There's power in your story, especially when it's a hard one to share. Annabelle has been on a mission to use her story of healing and self-discovery to live a life of freedom while inspiring other leaders to do the same.
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Every Monday we feature a member of this community who embodies the LIVE A GREAT STORY spirit by pursuing their passions, making an impact and acting with courage and authenticity.
This week's member profile is with Annabelle Evangeline.
In this interview, we covered topics including:
- Healing and self-discovery
- The importance of journaling and morning pages
- "I'm Secure, Now What" podcast on the Love Intently podcast
Join LIVE A GREAT STORY to connect with dynamic people for engaging conversations about how to live a great story.
What's your current focus?
I'm always working on at least three things.
Right now it's being a restaurant owner, blogging about mental health, healing and self-discovery on my website Letters to My Little Sisters.
I also design worksheets that break down big ideas and create a structure for the mess that happens on the inside as we go through different waves of healing and growth.
How did you start writing on the topic of healing and self-discovery?
I was raped in college and the healing from that was really crazy. I tried some things that were not so good for me and tried some things that were great for me and the things that were great for me were dancing and writing.
The more I shared my story of what I was struggling with and how I was healing, the more people reached out to connect with me on a similar journey.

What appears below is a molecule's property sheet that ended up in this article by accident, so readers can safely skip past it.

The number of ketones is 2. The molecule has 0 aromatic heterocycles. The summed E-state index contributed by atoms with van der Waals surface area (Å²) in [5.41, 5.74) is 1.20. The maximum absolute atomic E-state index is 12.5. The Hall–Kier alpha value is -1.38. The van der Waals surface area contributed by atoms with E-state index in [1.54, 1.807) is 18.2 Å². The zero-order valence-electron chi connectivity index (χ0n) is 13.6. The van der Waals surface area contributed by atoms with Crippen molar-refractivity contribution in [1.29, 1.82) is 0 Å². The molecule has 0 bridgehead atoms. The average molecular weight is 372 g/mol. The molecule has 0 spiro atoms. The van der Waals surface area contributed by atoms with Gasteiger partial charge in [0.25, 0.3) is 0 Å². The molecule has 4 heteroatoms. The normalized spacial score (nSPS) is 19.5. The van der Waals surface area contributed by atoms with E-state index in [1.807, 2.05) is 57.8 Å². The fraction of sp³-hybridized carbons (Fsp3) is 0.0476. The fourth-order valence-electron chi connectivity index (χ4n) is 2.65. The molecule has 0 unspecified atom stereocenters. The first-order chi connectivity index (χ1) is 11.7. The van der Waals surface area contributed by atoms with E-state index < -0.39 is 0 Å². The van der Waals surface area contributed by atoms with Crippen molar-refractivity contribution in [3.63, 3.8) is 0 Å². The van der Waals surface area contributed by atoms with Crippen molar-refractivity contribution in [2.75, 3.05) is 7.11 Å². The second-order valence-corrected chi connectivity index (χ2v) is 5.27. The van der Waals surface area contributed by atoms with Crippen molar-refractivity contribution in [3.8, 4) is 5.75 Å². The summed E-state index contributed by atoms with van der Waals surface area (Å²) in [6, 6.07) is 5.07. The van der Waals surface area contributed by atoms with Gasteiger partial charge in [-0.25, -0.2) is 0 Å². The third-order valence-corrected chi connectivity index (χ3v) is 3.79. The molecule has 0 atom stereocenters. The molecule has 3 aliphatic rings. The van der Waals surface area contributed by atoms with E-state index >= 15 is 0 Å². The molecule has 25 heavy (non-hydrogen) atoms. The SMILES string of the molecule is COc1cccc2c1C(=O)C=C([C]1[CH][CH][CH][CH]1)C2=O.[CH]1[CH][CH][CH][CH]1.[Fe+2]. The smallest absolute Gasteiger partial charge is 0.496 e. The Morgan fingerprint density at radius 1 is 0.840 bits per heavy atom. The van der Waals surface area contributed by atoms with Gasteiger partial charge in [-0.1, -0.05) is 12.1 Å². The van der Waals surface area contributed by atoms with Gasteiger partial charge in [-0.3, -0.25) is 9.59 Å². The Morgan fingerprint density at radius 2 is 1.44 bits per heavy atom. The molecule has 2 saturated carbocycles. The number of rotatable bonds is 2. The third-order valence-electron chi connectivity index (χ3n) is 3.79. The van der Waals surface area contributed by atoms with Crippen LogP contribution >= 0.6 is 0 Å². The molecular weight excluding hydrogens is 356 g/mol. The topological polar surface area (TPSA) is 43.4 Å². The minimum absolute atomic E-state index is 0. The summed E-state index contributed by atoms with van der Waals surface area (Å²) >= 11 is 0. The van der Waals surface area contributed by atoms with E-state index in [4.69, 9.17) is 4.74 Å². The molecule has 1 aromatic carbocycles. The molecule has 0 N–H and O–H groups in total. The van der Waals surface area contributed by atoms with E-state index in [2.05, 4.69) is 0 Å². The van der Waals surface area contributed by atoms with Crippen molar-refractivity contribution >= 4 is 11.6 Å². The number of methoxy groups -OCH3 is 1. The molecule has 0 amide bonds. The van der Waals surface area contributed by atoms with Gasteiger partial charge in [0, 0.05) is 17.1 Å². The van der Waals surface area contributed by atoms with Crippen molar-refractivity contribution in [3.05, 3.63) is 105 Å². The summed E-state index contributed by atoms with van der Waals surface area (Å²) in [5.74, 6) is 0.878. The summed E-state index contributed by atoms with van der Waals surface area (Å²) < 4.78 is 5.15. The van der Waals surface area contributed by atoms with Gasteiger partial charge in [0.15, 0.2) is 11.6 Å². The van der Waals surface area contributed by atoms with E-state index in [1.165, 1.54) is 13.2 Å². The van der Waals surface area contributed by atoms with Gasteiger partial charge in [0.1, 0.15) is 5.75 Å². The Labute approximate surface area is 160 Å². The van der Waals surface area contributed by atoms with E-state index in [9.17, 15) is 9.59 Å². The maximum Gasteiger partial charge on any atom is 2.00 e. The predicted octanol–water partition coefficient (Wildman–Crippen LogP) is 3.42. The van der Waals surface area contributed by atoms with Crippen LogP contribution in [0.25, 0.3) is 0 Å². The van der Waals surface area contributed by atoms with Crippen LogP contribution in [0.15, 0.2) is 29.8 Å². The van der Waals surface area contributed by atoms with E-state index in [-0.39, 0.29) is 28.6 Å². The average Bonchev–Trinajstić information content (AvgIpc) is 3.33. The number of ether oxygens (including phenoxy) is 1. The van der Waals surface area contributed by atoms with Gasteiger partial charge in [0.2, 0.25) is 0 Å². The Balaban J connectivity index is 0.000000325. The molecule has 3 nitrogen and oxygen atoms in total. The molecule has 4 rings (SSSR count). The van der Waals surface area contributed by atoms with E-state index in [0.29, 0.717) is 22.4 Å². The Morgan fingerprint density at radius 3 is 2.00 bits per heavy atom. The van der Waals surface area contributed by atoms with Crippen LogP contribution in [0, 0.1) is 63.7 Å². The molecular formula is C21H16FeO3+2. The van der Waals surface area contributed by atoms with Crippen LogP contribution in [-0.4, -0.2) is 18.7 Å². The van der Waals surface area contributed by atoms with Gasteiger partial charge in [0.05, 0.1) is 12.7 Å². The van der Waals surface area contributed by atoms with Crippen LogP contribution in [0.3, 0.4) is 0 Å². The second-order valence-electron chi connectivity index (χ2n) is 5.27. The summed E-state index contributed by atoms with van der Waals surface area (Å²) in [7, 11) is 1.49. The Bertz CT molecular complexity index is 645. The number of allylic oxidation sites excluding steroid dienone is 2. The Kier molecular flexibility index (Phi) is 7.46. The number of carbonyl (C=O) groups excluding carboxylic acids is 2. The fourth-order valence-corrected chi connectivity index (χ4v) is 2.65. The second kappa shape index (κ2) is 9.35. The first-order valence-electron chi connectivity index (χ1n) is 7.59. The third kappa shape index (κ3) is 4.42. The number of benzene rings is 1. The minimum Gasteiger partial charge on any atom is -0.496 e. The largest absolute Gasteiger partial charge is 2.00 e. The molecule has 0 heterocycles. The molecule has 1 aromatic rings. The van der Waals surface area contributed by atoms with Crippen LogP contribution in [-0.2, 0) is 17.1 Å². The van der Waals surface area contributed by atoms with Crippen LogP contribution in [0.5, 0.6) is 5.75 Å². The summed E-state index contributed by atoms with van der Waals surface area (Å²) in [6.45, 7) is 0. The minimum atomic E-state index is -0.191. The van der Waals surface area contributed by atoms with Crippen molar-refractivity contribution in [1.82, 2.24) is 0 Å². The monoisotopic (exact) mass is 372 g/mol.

I actually ended up writing a short workbook that uses creative writing and narrative to walk a survivor through their story and be able to own their own narrative a little bit better.
That was also the first life sheet I ever created.
Since then I've loved being able to connect with people and support people through these transition periods of life, which has been about six or seven years now.
You've done quite a bit in your early 20's, including college, moving to L.A. and traveling, what's been your journey for finding your story?
A lot of trial and error! A lot of moving around, a lot of checking in with myself.
In college, it was like pursuing dance almost full time. And then after college I moved to California because my mindset around dance became really toxic and I got to let it go for a little while.
So I moved California and pursued freelancing, piecing together different job opportunities.
But then my dad passed away and it brought me back to Texas to take over his restaurant.
So the path has been super windy. Lots of experiences, lots of travels sprinkled in there.
But really I think the key factor in most, if not all of my decisions is the amount of freedom I need to give myself. I have to have a lot of freedom and a lot of room to grow and be creative.
All along I've been really passionate about building my career around a lifestyle. I want to establish the life I want to live first, instead of finding a career and then adjusting my lifestyle... which is feels backwards in today's culture.